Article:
Producers: Juliette Hagopian, Shawn Linden and Neil Elman Director: Shawn Linden Screenplay: Shawn Linden Cast: Camille Sullivan, Devon Sawa, Summer H. Howell, Nick Stahl, Gabriel Daniels, Lauren Cochrane, Jade Michael-Windsor, Erik Athavale, Karl Thodarson, Blake Taylor and Sarah Constible Distributor: IFC Films
The spirit of exploitation films from the seventies and eighties hovers over Shawn Linden’s unsettling backwoods thriller, which turns into a revenge melodrama grislier than “The Last House on the Left.” But if you have a stomach strong enough to take a gruesome finale, you’ll find it an extraordinarily effective genre piece.
The first half-hour or so is essentially a mood-setter, establishing the life deep in the woods being led by Joseph Mersault (Devon Sawa), his wife Anne (Camille Sullivan) and their twelve-year old daughter Renee (Summer H. Howell). The grimness of their existence is well established by Chad Giesbrecht’s dank production design and Greg Nicod’s brooding cinematography (the film was shot mostly in Manitoba, on national park land).
The family’s hope for self-sufficiency (apart from an occasional visit to the general store to sell pelts and pick up a few essentials) is, however, threatened when a wolf that has attacked the animals they need for food in the past returns to the area. The animal’s depredations add to the strain the family is already feeling. Concerned that they’re not going to be able to survive, Annie has begun pressing her husband to consider moving into town and getting a real job—something he gruffly refuses to consider. She’s also concerned that Renee really needs to be enrolled in school.
Joseph, however, is determined to track the wolf down himself and preserve their way of life. He takes Renee, whom he’s trained in hunting and who idolizes him, along. But he soon sends her back home to stay with Annie after discovering not the remnant of an animal the wolf has devoured, but a human arm, and he continues the pursuit alone. That provides the opportunity for a viscerally exciting sequence in which Annie and Renee find themselves running separately from what each thinks is the wolf before reuniting in their cabin. But it also proves not to be quite the best decision, since the two will, in fact, be confronted by the animal even as they have to learn to survive on their own (Renee, for example, will teach her mother the rudiments of skinning an animal). Meanwhile Joseph goes off the grid as he follows what he thinks is the wolf’s track. The hunt takes him to a place dark with the aftermath of violence and death.
While most of the action centers on the family, the script also introduces two local forest patrol officers, Barthes (Gabriel Daniels) and Lucy (Lauren Cochrane), whose major duty is to look into episodes involving animal control. (Barthes, for instance, is repeatedly called by a city couple whose vacation home seems to be a magnet for bears.) But when Annie complains to them about the wolf, they respond that there’s nothing they can do, since the animal is indigenous to the area and the family might be residing there illegally anyway, even if the land once belonged to the Mersault family. Nonetheless they too become involved when one of them stumbles onto the site where Joseph’s search has taken him.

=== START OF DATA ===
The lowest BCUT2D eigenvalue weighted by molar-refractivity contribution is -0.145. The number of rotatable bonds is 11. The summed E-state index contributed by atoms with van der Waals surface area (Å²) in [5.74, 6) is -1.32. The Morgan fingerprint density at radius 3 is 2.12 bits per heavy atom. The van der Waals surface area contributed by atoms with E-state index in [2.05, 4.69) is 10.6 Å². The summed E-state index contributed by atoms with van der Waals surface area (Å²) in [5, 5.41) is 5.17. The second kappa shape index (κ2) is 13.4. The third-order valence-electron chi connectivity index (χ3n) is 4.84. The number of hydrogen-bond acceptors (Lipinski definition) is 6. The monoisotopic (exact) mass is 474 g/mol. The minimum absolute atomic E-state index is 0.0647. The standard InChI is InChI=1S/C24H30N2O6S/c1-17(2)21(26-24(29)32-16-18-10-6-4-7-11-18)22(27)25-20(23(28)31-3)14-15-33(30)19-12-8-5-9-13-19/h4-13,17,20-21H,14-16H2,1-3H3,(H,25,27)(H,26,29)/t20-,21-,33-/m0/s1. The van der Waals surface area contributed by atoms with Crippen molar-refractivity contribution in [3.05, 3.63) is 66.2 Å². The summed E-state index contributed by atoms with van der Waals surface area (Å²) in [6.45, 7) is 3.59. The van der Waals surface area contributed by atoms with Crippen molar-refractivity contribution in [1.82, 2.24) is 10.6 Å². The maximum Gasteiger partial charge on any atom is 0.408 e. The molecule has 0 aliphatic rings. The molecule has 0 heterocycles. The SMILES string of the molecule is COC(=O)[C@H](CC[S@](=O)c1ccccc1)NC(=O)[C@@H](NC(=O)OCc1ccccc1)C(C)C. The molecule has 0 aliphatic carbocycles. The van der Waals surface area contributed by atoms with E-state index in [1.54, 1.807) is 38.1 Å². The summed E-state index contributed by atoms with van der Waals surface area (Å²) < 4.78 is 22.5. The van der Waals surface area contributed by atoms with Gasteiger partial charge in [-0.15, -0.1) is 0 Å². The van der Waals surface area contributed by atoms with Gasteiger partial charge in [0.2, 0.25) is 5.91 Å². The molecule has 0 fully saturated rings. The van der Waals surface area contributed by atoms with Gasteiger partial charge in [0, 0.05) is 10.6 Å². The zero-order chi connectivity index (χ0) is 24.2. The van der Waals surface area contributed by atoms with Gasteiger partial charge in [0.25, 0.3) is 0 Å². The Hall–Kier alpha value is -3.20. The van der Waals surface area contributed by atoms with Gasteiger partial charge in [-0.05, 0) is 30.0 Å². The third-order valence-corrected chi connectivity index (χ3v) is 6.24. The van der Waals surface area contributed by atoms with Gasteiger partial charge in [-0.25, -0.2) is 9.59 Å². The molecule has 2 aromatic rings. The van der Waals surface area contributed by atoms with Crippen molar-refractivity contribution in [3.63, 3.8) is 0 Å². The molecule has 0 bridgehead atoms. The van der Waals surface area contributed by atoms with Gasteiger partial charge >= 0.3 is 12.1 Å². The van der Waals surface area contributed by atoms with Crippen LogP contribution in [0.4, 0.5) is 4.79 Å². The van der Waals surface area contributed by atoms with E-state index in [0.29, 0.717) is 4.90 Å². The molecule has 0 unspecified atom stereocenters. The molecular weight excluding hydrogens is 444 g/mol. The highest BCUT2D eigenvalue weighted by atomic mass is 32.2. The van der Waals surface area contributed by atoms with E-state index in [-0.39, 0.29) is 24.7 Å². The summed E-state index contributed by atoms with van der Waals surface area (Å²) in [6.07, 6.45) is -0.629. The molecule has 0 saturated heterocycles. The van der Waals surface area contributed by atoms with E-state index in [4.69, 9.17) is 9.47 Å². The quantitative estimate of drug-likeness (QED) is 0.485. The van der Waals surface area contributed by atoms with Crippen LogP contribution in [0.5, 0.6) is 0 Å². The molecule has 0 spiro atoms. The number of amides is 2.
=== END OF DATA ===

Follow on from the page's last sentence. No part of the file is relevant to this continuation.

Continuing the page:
The final ingredient in this increasingly unnerving scenario comes with the arrival of Lou (Nick Stahl), a severely injured man whom Annie finds near death in the woods. He explains that he’s a photographer whose car broke down on the road, and that he was attacked when he foolishly tried to walk back to town. Annie nurses him back to a semblance of health, but he remains too frail to travel, even as Joseph remains out of contact and the threat of the wolf looms ever more immediate, until all hell breaks loose.
Linden, along with his editors Chad Tremblay and John Gurdebeke, ratchet up the tension skillfully as the plot proceeds, and Kevon Cronin’s score adds to the building sense of foreboding. The performances are all first-rate, with Sullivan in particular taking charge as more and more responsibility falls on Annie. But Sawa is convincing as a gruff outdoorsman (certainly more so than as the movie star he played in “The Fanatic”) and despite her youth Howell captures the varied emotional notes Rebecca hits during her journey toward womanhood. Stahl, meanwhile, makes a solid return to the screen after a few years’ hiatus.
“Hunter Hunter” is a pretty grueling experience, and the conclusion is shockingly brutal, but it’s a nastily efficient thriller—not, however, for the faint-hearted.